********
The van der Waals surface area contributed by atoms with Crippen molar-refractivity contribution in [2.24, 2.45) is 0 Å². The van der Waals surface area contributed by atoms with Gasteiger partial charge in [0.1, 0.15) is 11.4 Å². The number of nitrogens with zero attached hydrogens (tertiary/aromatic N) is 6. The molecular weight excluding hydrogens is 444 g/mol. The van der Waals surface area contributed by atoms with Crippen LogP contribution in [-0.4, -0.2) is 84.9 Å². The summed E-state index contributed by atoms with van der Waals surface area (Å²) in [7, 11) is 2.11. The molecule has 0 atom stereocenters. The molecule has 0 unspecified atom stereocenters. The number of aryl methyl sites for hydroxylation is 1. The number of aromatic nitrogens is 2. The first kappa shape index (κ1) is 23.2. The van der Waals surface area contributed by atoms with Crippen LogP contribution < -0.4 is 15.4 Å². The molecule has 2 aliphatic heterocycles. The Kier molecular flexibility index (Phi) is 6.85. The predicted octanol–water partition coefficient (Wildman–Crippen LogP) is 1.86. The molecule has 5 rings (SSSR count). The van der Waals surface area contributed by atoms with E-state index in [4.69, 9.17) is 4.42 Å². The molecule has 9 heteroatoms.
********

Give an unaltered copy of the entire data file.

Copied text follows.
The van der Waals surface area contributed by atoms with Crippen molar-refractivity contribution in [2.24, 2.45) is 0 Å². The van der Waals surface area contributed by atoms with Gasteiger partial charge in [0.1, 0.15) is 11.4 Å². The number of nitrogens with zero attached hydrogens (tertiary/aromatic N) is 6. The molecular weight excluding hydrogens is 444 g/mol. The van der Waals surface area contributed by atoms with Crippen LogP contribution in [-0.4, -0.2) is 84.9 Å². The summed E-state index contributed by atoms with van der Waals surface area (Å²) in [7, 11) is 2.11. The molecule has 0 atom stereocenters. The molecule has 0 unspecified atom stereocenters. The number of aryl methyl sites for hydroxylation is 1. The number of aromatic nitrogens is 2. The first kappa shape index (κ1) is 23.2. The van der Waals surface area contributed by atoms with Crippen LogP contribution < -0.4 is 15.4 Å². The molecule has 2 aliphatic heterocycles. The Kier molecular flexibility index (Phi) is 6.85. The predicted octanol–water partition coefficient (Wildman–Crippen LogP) is 1.86. The molecule has 5 rings (SSSR count). The van der Waals surface area contributed by atoms with E-state index in [4.69, 9.17) is 4.42 Å². The molecule has 9 heteroatoms.